Auroras - Living with a Star
Premieres Tuesday February 11, 2003

In a scientific adventure, we travel with NASA researchers Art Poland and Rich Vondrak from Arlington National Cemetery - final resting place of 2 of America's boldest explorers of the Arctic, Robert Peary and Matthew Henson - to as close to the North Magnetic Pole as it's possible to get before the Arctic winter closes in. We use a simple compass, and "dip circles" like those carried by the earliest explorers, to show how Earth's magnetic field varies between mid-latitudes (like Washington, DC) and far north in Nunavut, Canada. Our trip involves "borrowing" a dip circle - a kind of vertical compass - from Larry Newitt in Ottawa, and then a bumpy, two hour flight aboard a small Twin Otter to the abandoned Isachsen weather station. After blizzards and concerns about safety, we land and show that, as predicted, close to the Magnetic Pole, a magnetized needle points upwards at approximately 90 degrees to the surface. As Art and Rich throw their arms upwards in scientific triumph, we dissolve to original animations from NASA Goddard which allow us to travel in our imagination up along one of those magnetic field lines, and out into space.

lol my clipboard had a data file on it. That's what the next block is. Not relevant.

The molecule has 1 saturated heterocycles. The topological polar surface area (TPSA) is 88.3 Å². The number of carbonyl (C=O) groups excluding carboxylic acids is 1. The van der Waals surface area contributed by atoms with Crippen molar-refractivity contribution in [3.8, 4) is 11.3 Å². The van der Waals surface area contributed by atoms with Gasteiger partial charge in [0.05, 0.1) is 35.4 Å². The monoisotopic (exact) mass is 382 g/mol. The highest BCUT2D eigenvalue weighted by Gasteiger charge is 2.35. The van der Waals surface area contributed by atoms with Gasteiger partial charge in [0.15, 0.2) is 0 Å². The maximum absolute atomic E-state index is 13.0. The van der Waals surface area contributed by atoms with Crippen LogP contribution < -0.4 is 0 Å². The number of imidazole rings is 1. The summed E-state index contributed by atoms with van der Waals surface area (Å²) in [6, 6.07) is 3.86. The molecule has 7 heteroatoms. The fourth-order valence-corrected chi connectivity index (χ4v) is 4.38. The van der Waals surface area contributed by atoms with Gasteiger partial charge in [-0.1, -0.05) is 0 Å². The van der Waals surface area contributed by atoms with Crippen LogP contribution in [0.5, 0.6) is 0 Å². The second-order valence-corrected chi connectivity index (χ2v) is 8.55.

NASA researchers Art Poland and Rich Vondrak during their expedition to the
North Magnetic Pole; in Arlington, VA; Resolute, Nunavut, and at Cape Isachsen, close to the NMP.

Earth's magnetosphere reacts to a Sun-Earth event: NASA

We see how the ever-present solar wind stretches Earth's magnetic field outwards on our planet's night-side, like an eddy behind a rock in a fast-flowing stream. What force generates the solar wind?

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